Arsenal History: Alan Ball – The World Cup winner bought for a record transfer fee

Arsenals 1966 England World Cup Winner: Alan Ball

Alan Ball is arguably one of Arsenals top players in history ranking in at number 45 out of 50 of the greatest Gunners of all time.

After signing in December 1971 for a British record transfer fee of £220,000 Ball would go onto play 217 matches and bag 52 goals.

The midfielder and later MBE in 2000 is most remembered for helping England clinch their only World Cup trophy ever in 1966 on home turf at Wembley, after West Germany were defeated in extra-time  4-2. In total he played 72 times for The Three Lions finding the back of the net on eight occasions in a ten year International career spanning from 1965 to 1975.

Unfortunately during his time at Highbury Ball failed to claim a major honour despite turning up at the Gunners who had just sealed their first of three doubles in 1971. His hopes and dreams of attaining a winner’s medal at Arsenal were destroyed come the 1972 FA Cup final in his first season after Leeds United won it instead narrowly 1-0. Ball would struggle to come that close to clinching a piece of silverware at The Gunners before departing in 1976 to Southampton. Although he would be handed the skippers armband come the 1974/75 campaign.  This followed after being awarded Arsenals Player of the 1973/74 season.

Ball had to leave Highbury to taste greater success nearly three hours down the road at Second Division Saints.  The Hampshire side had just won the 1976 FA Cup upon arriving after shocking First Division giants Manchester United 1-0 at Wembley. Within a couple of years his admirable passing ability ensured Southampton were promoted to the top-flight of English football once again after finishing second in the 1977/78 Second Division. This also witnessed him handed Southampton’s players of the season award. In 1979 Ball returned to Wembley as Southampton eyed up then current First Division winners Nottingham Forest in the League Cup Final, for the second consecutive time he was on the losing side at Wembley in a bitter 2-3 defeat.

This was the closest Ball had come to experiencing a high patch in his career since being at Everton in the late 1960s and early 70s. He is regarded as one of the “Holy Trinity” of players who played for The Toffees during one of their most successful periods in footballing history, alongside Howard Kendall and Colin Harvey.  A statue was unveiled of them all in 2019 before Everton kicked off against Burnley in the Premiership. In just over 259 games for Everton Ball scored 79 times, where he was brought from Blackpool for the first time round at an English club record deal of £112,000. A season before moving to Bertie Mee’s Gunners Ball lifted the 1970 First Division crown on Merseyside making up for the 1968 FA Cup Final 1-0 beating by West Bromwich Albion. Within months the Charity Shield was lifted after Chelsea who despite having the home advantage were tackled 2-1 at Stamford Bridge by a dogged and determined Everton. His goals went recognised during the 1969/70 season leading him to winning the Rothmans Golden Boots Award for the first of two times with the latter arriving in 1973 at Arsenal.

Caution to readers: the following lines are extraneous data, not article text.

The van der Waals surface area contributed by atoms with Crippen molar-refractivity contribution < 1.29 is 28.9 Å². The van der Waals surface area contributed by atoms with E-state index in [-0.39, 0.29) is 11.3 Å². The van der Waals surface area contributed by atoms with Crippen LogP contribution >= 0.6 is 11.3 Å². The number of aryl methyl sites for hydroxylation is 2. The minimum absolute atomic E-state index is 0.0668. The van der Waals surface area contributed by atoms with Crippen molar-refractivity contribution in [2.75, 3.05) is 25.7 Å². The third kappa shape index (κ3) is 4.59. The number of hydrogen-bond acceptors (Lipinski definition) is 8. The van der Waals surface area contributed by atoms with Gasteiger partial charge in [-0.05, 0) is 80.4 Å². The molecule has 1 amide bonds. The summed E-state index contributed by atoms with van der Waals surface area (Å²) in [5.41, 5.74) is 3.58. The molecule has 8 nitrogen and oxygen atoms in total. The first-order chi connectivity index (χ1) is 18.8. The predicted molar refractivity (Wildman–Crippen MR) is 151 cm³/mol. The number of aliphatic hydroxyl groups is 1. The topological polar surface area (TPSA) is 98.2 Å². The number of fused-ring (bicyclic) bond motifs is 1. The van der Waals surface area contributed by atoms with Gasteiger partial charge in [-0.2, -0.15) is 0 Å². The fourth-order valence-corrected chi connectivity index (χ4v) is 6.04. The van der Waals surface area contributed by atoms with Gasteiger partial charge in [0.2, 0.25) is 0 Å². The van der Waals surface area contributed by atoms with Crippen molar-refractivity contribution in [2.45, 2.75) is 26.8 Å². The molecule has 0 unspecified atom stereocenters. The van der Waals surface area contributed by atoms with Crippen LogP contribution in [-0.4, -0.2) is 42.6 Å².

Ball later went into management where he sent Portsmouth up from the Second Division to the First by the end of the 1986/87 campaign.  They found life in the top-flight tricky to sustain and were subsequently relegated after the 1987/88 season back down to Division Two. This was the finest period of his managerial career.

Ball’s days in management didn’t get too much better from that fragile moment on at Fratton Park. During the 1995/96 season despite clinching the accolade of Premier League Manager of the Month trophy in November 1995, after finally getting Manchester City to win a league game, he eventually failed to keep The Citizens up as they were relegated to Division two at the end of the campaign.

Upsettingly Ball died in April 2007 aged 61, dying from a heart attack when trying to put a bonfire out in his garden.

His family is still tightly linked to the game with his son Jimmy Ball in charge of non-league side AFC Totton based in Southampton. They were narrowly defeated in the Southern Premier playoff final recently in their pursuit to seal back to back promotions to the National League South.

Liam Harding

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  1. I never really cottoned on to Alan Ball, who I felt was one of those players who thought he was better than those around him.
    He was a very good footballer of course, but I can’t see how he fits into our top fifty players – give me Geordie Armstrong any day of the week – just my personal opinion of course.

    1. Totally agree with you Ken on the list of top 50 players. Mind you I disagree with the whole concept of the top 50 players, as how many people who voted would have seen the likes of Bastin, Drake and James play ?

  2. Very, very good player, who could knew where he was going to pass the ball before he had received it.

    His signing caused some problems in the dressing room, when the players found out how much he was being paid, as his dad let it slip in an interview with the newspapers, £200 per week, which was double of what anyone else was earning.

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